* Bank disbands international segment
* Caribbean unit added to Canadian bank division
* Royal seeks growth in low-risk custodian unit
By Cameron French
TORONTO, Sept 11 (Reuters) - Royal Bank of Canada said on Tuesday it would rearrange its business units in the hopes of boosting growth in its investor services segment and speeding the recovery of its underperforming Caribbean unit.
The bank, Canada’s largest, will dissolve its international banking unit, following the sale of its U.S. retail bank, a deal that closed earlier this year. The shuffle will take effect Oct. 31.
RBC will combine its underperforming Caribbean bank with its flagship Canadian banking business as part of a new Personal and Commercial Banking unit, hoping a combined approach can help make both of them more efficient.
“In the Caribbean, really it’s a chance to hopefully accelerate and look for more synergies, and help the Caribbean in turning the operations around,” Dave McKay, head of the new unit, said at a financial services conference in New York.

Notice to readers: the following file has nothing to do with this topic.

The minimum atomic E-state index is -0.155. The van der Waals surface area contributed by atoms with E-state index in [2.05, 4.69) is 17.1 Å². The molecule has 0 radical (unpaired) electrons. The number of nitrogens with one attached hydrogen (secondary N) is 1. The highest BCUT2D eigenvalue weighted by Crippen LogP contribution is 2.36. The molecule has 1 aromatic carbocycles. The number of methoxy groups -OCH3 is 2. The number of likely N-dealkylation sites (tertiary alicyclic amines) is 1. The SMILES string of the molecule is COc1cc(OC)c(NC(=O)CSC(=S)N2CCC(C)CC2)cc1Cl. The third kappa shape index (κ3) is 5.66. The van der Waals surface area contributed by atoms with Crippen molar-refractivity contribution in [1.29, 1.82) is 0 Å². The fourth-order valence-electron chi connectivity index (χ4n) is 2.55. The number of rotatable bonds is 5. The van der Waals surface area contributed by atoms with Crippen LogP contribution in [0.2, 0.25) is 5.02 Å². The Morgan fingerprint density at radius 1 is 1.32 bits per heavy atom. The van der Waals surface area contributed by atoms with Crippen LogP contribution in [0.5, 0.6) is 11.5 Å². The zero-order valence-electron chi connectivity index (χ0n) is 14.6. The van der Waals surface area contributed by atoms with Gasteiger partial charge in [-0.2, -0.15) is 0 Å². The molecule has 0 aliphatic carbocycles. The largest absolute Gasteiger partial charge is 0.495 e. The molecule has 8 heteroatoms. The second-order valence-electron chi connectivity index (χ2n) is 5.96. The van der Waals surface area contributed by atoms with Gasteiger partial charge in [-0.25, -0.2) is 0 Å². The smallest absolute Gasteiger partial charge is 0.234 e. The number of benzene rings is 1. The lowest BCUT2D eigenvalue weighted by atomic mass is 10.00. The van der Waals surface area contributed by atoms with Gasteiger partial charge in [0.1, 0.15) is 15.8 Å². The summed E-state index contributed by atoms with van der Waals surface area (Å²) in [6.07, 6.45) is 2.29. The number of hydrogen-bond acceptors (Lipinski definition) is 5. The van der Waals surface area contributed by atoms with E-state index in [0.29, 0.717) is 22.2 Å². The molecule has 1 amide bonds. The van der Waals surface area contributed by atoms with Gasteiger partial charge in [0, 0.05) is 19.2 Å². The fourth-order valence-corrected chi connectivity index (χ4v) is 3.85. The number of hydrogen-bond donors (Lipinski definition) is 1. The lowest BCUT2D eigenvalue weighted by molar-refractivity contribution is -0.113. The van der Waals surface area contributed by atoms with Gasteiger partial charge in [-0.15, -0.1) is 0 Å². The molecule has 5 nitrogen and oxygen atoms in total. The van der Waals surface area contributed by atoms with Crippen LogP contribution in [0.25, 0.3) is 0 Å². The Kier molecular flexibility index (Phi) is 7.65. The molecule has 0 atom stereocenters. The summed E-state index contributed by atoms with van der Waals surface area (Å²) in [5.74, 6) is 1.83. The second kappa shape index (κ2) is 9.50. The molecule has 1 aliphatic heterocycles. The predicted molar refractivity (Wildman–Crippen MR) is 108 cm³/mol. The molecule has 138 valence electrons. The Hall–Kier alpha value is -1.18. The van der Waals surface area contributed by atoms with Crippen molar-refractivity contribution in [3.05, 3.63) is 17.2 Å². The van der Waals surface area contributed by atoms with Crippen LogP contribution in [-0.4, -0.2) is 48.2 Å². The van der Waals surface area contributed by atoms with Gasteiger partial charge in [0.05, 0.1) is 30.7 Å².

Jim Westlake, group head of the international segment, will retire later this year after 17 years with the bank.
High loan losses at the Caribbean bank sent RBC’s international division to a loss of C$31 million ($31.87 million) in the third quarter, down from a profit of C$18 million a year earlier.
The bank will also create a new business segment called Investor and Treasury services that will provide custodial services, a business RBC bulked up when it bought out its joint venture with Belgian lender Dexia last year.
Custodian banks cater to institutional investors, safeguarding their assets rather than dealing in traditional lending.
RBC Chief Executive Gord Nixon said the shift reflected a goal to build up the investor and custody business, “which is attractive because of its low risk profit and stable revenue streams.”
National Bank financial analyst Peter Routledge said the new business alignment made sense, but he questioned what kind of growth the bank would be able to squeeze from its custodial service, which is several times smaller than leaders such as BNY Mellon and JP Morgan.
“It’s a low-risk business, but it’s also a low-growth business,” he said.
RBC’s shares were down 1.2 percent at C$55.75 on the Toronto Stock Exchange.